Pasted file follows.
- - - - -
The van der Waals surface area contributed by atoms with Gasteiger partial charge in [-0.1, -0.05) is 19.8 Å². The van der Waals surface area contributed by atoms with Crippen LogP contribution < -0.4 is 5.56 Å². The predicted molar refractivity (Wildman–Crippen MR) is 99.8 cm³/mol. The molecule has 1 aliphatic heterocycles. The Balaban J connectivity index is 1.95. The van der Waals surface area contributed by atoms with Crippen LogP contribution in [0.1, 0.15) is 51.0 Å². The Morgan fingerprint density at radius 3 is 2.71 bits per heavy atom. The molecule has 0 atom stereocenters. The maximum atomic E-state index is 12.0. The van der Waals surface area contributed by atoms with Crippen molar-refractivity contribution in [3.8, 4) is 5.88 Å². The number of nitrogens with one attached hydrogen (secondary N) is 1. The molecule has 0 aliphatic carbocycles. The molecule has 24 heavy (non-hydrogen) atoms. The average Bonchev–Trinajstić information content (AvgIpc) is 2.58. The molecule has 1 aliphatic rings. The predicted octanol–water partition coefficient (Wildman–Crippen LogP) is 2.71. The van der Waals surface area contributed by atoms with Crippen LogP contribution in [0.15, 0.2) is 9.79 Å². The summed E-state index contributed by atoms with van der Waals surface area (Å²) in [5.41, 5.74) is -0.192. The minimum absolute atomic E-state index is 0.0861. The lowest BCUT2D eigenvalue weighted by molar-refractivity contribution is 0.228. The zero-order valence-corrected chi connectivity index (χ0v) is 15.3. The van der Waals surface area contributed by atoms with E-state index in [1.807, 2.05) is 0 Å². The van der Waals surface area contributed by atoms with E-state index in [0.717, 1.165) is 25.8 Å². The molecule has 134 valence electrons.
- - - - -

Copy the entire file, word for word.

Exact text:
The van der Waals surface area contributed by atoms with Gasteiger partial charge in [-0.1, -0.05) is 19.8 Å². The van der Waals surface area contributed by atoms with Crippen LogP contribution < -0.4 is 5.56 Å². The predicted molar refractivity (Wildman–Crippen MR) is 99.8 cm³/mol. The molecule has 1 aliphatic heterocycles. The Balaban J connectivity index is 1.95. The van der Waals surface area contributed by atoms with Crippen LogP contribution in [0.1, 0.15) is 51.0 Å². The Morgan fingerprint density at radius 3 is 2.71 bits per heavy atom. The molecule has 0 atom stereocenters. The maximum atomic E-state index is 12.0. The van der Waals surface area contributed by atoms with Crippen molar-refractivity contribution in [3.8, 4) is 5.88 Å². The number of nitrogens with one attached hydrogen (secondary N) is 1. The molecule has 0 aliphatic carbocycles. The molecule has 24 heavy (non-hydrogen) atoms. The average Bonchev–Trinajstić information content (AvgIpc) is 2.58. The molecule has 1 aliphatic rings. The predicted octanol–water partition coefficient (Wildman–Crippen LogP) is 2.71. The van der Waals surface area contributed by atoms with Crippen LogP contribution in [0.15, 0.2) is 9.79 Å². The summed E-state index contributed by atoms with van der Waals surface area (Å²) in [5.41, 5.74) is -0.192. The minimum absolute atomic E-state index is 0.0861. The lowest BCUT2D eigenvalue weighted by molar-refractivity contribution is 0.228. The zero-order valence-corrected chi connectivity index (χ0v) is 15.3. The van der Waals surface area contributed by atoms with E-state index in [1.807, 2.05) is 0 Å². The van der Waals surface area contributed by atoms with E-state index in [0.717, 1.165) is 25.8 Å². The molecule has 134 valence electrons.